Furthermore, if individualism was the solution, the people Adams invokes, from Frederick Douglass to Toni Morrison, would have proven Black worth such that racism would no longer plague our country. Attempting to imagine racism away with individual examples of Black excellence — while not even heeding what those individuals had to say about racism — is simply not the solution. Rather, it promotes respectability politics and subjugates “many Black Americans” to a place of inferiority (Adams’ article being a solid case in point).

What the Black community really needs is a movement that acknowledges the intersections of race, class, and gender. We need anti-racist Black leaders to be a hope for all Black folk and tell our community that Blackness is not deleterious. For ultimately it is the system, and its many accomplices, that stifle equality. That is what desperately needs to change.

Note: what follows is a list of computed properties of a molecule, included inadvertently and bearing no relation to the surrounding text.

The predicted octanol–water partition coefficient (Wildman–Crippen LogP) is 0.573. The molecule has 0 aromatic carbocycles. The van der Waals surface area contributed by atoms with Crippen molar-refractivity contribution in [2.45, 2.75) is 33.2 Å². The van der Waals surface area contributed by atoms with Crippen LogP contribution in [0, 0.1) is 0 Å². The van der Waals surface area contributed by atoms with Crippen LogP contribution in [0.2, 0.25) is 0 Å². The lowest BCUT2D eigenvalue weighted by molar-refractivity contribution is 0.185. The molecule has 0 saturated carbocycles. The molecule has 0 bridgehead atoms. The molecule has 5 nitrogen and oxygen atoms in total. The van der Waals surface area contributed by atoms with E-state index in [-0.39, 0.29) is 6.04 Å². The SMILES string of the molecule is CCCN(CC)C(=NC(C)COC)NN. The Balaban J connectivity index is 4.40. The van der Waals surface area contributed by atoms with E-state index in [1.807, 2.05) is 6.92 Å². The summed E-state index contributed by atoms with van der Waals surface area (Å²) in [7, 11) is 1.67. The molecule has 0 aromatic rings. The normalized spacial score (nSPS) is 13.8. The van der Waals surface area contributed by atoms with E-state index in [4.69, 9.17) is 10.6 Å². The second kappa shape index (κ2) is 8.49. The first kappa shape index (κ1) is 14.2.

And just as Black voters have proven this election cycle, our community is far more effective when we work collectively — not as rugged individuals.

To heed the words of Frederick Douglass himself, “When men oppress their fellow men, the oppressor ever finds, in the character of the oppressed, a full justification for his oppression.”

Systemic racism is difficult to reckon with, especially for those who would like to believe the meritocratic myth of the American Dream. However, the blame for the system — which was created and is perpetuated by policy — is not on those put down by it.

Collin Riggins is a first-year student from Kansas City, MO. He can be reached at riggins@princeton.edu.

Brittani Telfair is a junior from Richmond, VA majoring in the School of Public and International Affairs and pursuing a certificate in African American Studies. She can be reached at btelfair@princeton.edu.